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Strengthening U.S.-Japan alliance through pilot training at Altus Air Force Base

U.S. Air Force Airmen from the 56th Air Refueling Squadron and Japanese aircrew students pose for a photo in front of a KC-46 Pegasus, May 12, 2021, at Altus Air Force Base, Oklahoma. The students are the first U.S. allies to train on the KC-46. (U.S. Air Force photo by Airman 1st Class Amanda Lovelace)

U.S. Air Force Airmen from the 56th Air Refueling Squadron and Japanese aircrew students pose for a photo in front of a KC-46 Pegasus, May 12, 2021, at Altus Air Force Base, Oklahoma. The students are the first U.S. allies to train on the KC-46. (U.S. Air Force photo by Airman 1st Class Amanda Lovelace)

Japanese aircrew students pose for a photo in front of a KC-46 Pegasus, May 12, 2021, at Altus Air Force Base, Oklahoma. The students are Japan Air Self-Defense Force pilots and boom operators who came to Mobility’s Hometown to train on the KC-46. (U.S. Air Force photo by Airman 1st Class Amanda Lovelace)

Japanese aircrew students pose for a photo in front of a KC-46 Pegasus, May 12, 2021, at Altus Air Force Base, Oklahoma. The students are Japan Air Self-Defense Force pilots and boom operators who came to Mobility’s Hometown to train on the KC-46. (U.S. Air Force photo by Airman 1st Class Amanda Lovelace)

Japan Air Self-Defense Force Chief Master Sgt. Teruyuki Mizokami, 405th Air Refueling Squadron senior boom-operator, simulates operating a KC-46 Pegasus boom, May 13, 2021, at Altus Air Force Base, Oklahoma. The KC-46 boom operator is seated in the front of the aircraft while operating the boom instead of in the back as with other refuelers, such as the KC-135 and KC-10. (U.S. Air Force photo by Airman 1st Class Amanda Lovelace)

Japan Air Self-Defense Force Chief Master Sgt. Teruyuki Mizokami, 405th Air Refueling Squadron senior boom-operator, simulates operating a KC-46 Pegasus boom, May 13, 2021, at Altus Air Force Base, Oklahoma. The KC-46 boom operator is seated in the front of the aircraft while operating the boom instead of in the back as with other refuelers, such as the KC-135 and KC-10. (U.S. Air Force photo by Airman 1st Class Amanda Lovelace)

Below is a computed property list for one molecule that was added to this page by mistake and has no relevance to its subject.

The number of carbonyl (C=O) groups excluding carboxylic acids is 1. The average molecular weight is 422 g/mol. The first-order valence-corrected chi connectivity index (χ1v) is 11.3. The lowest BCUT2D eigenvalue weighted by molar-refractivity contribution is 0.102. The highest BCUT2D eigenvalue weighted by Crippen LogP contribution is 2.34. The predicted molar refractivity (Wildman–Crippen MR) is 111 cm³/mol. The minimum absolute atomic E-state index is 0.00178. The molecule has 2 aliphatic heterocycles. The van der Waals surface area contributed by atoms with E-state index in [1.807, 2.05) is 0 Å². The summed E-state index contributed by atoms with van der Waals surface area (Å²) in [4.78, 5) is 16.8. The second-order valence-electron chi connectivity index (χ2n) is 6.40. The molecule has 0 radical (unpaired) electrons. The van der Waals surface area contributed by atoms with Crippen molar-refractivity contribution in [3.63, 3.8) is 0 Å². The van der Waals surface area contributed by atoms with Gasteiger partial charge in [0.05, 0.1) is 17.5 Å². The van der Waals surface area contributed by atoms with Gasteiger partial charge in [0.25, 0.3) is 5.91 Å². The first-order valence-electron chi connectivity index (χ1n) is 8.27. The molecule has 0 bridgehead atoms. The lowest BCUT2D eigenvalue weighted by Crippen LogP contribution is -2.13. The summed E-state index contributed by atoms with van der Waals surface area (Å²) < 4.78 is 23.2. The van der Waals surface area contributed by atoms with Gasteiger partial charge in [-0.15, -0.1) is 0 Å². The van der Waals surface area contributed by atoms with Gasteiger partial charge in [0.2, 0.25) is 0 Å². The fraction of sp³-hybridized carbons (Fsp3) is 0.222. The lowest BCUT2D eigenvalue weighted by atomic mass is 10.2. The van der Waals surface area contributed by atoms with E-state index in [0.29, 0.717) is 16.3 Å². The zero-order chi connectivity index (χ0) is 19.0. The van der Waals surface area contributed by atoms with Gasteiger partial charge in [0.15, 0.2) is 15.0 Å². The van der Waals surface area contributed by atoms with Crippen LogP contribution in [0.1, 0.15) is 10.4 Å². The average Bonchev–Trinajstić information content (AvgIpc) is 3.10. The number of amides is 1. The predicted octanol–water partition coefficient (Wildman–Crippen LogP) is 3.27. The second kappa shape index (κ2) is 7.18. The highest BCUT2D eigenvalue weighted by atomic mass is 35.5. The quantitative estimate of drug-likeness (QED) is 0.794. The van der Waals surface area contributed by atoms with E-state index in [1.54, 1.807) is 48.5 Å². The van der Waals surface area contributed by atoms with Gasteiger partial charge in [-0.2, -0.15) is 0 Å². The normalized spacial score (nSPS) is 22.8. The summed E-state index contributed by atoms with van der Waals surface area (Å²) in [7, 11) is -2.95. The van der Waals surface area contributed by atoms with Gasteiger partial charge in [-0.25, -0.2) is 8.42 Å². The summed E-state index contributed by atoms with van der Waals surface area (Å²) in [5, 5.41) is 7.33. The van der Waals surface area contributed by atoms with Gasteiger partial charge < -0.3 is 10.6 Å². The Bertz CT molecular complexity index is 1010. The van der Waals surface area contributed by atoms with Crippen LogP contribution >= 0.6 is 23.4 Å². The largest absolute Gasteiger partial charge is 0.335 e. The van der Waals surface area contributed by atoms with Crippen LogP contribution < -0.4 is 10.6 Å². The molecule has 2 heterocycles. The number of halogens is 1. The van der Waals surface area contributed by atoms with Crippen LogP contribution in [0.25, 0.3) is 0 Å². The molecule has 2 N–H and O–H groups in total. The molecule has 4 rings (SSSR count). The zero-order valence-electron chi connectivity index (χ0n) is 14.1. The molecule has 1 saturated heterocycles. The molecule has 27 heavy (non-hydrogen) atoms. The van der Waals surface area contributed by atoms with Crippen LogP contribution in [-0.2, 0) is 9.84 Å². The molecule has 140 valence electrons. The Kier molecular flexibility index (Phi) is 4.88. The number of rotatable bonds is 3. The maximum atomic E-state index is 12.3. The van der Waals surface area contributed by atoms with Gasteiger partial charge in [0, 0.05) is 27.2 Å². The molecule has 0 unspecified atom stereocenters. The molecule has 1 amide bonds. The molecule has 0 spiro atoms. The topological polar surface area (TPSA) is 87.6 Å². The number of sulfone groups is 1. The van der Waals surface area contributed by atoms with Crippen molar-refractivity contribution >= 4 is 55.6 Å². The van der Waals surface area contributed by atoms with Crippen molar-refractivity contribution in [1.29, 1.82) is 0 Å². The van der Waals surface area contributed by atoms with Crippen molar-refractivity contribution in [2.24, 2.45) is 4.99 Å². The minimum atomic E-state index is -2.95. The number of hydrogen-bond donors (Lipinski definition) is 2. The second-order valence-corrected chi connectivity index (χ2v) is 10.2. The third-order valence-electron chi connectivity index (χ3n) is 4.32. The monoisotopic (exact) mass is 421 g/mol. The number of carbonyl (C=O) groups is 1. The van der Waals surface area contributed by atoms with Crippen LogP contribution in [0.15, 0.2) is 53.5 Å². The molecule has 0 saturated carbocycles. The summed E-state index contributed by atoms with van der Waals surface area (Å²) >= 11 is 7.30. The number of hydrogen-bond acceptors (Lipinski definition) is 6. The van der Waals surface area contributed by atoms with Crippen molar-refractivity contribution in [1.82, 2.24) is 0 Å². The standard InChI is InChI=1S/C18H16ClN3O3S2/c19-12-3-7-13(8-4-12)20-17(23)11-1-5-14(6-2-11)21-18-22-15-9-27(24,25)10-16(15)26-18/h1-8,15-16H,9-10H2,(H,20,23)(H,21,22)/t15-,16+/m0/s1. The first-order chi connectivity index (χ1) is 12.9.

Japan Air Self-Defense Force Lt. Col. Tetsuji Kamiguchi, 405th Air Refueling Squadron commander, sits in the cockpit of a KC-46 Pegasus, May 12, 2021, at Altus Air Force Base, Oklahoma. The KC-46 has the capability to carry more than 212,000 pounds of fuel. (U.S. Air Force photo by Airman 1st Class Amanda Lovelace)

Japan Air Self-Defense Force Lt. Col. Tetsuji Kamiguchi, 405th Air Refueling Squadron commander, sits in the cockpit of a KC-46 Pegasus, May 12, 2021, at Altus Air Force Base, Oklahoma. The KC-46 has the capability to carry more than 212,000 pounds of fuel. (U.S. Air Force photo by Airman 1st Class Amanda Lovelace)

ALTUS AIR FORCE BASE, Okla. --

ALTUS AIR FORCE BASE, Okla.-- On April 28, 1952, the San Francisco Peace Treaty went into effect, signifying the beginning of the United States-Japan alliance. Since then, the U.S. and Japan have worked to strengthen their allied relationship through combined international training and operations.

Known locally as “Mobility’s Hometown,” over 2,000 air mobility students train here annually, to include students from 16 different foreign nations. Training conducted at Altus ensures global air superiority for the nation and its allies.

Recently, the Japan Air Self-Defense Force became part of the Mobility’s Hometown community as 12 aircrew students began training on the KC-46 Pegasus, further building joint readiness between allies.